Less frequently diagnosed than sleep disorders like narcolepsy, sleep apnea and insomnia, restless legs syndrome is nonetheless a significant and serious sleep problem.
Characterized by a tingling, crawling or prickling sensation in the legs and feet, restless legs syndrome sufferers experience an overwhelming desire to move their legs in order to find relief.
Many sufferers also find that the symptoms seem to worsen in the late afternoon and evening, especially when sitting or lying down.
Restless legs syndrome can also include instances of periodic limb movement (PLM), a condition characterized by the sudden, involuntary movement or twitching of the legs and feet - often to the extent that it disrupts sleep.
It is the overwhelming desire to move the legs and the frequent presences of periodic limb movement that, in large part, earn restless legs syndrome its classification as a sleep disorder.
Chronic instances of restless legs syndrome make it virtually impossible for the sufferer to get to sleep, let alone stay asleep, thereby generating a related case of severe insomnia.
If left untreated, the condition, and the resulting insomnia, can lead to severe physical and psychological health problems.
In fact, restless legs syndrome is often associated with depression and irritability, as well as occupational, social and marital problems.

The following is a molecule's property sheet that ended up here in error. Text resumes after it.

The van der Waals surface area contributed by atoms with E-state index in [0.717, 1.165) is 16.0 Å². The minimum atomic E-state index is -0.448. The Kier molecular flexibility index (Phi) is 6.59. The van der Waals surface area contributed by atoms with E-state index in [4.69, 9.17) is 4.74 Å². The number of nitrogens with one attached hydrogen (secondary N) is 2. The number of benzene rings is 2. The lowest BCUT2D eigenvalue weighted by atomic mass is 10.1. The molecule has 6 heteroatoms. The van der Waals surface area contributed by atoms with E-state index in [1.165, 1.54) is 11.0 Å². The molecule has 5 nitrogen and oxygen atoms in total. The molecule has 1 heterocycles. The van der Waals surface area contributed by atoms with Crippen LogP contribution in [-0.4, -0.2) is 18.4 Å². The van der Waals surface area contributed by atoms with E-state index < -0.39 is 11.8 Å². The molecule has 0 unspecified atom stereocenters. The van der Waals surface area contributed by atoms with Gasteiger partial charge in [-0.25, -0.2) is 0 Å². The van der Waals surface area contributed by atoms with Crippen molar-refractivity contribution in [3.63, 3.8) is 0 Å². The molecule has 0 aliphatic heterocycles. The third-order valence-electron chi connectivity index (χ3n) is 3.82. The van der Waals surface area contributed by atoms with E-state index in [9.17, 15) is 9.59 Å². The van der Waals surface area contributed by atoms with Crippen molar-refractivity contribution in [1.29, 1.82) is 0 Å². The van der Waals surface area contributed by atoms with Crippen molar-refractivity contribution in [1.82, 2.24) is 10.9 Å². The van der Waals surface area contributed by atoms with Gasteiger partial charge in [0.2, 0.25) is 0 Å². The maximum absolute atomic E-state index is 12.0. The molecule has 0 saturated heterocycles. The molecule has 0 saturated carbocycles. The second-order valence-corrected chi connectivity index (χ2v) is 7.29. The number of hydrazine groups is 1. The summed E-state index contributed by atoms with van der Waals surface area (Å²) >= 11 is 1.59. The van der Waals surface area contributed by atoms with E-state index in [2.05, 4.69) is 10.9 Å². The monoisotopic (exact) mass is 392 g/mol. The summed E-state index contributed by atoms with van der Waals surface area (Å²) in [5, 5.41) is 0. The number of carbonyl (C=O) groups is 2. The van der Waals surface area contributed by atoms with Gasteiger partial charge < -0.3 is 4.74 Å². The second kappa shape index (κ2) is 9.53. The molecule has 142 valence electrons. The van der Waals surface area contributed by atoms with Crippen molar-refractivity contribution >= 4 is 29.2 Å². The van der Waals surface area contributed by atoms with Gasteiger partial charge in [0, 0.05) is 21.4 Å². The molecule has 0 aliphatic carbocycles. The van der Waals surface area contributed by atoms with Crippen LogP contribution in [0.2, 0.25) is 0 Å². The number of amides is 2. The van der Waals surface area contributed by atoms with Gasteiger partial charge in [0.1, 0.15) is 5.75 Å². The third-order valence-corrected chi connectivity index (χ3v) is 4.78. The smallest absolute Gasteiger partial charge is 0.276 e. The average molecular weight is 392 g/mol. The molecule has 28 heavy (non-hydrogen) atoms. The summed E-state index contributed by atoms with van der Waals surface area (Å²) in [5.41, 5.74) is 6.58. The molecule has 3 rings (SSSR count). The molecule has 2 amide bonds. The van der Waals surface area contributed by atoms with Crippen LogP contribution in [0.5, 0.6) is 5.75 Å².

As with most common sleep disorders, diagnosing restless legs syndrome can take time and a proper diagnosis requires the attention of an experienced medical professional.
Because some of the symptoms can be associated with other neuromuscular and sleep disorders, it is also important to undergo specialized sleep tests before a diagnosis is confirmed.
These tests can include neurological evaluations, reflex tests and magnetic resonance imaging (MRI) as well as somnography (sleep pattern analysis).
Once the diagnosis has been established, the treatment and management of restless legs syndrome can include simple lifestyle changes, dietary adjustments and activities to promote a better night's sleep.
Because the symptoms typically become more severe with fatigue or inactivity, maintaining a regular sleep schedule with a consistent bed time and waking time is extremely important.
Likewise, regular exercise and limited caffeine and nicotine intake can also help limit the neurological stimulation that triggers restless legs symptoms.
Additional options for managing this condition, and other sleep disorders, include massage, yoga and guided meditation for relaxation (a good complement to regular exercise and planned activities for reducing the symptoms of restless legs syndrome) and the use of natural herbal remedies that can help train the body to adhere to a routine sleep cycle and induce a restful and restorative night's sleep.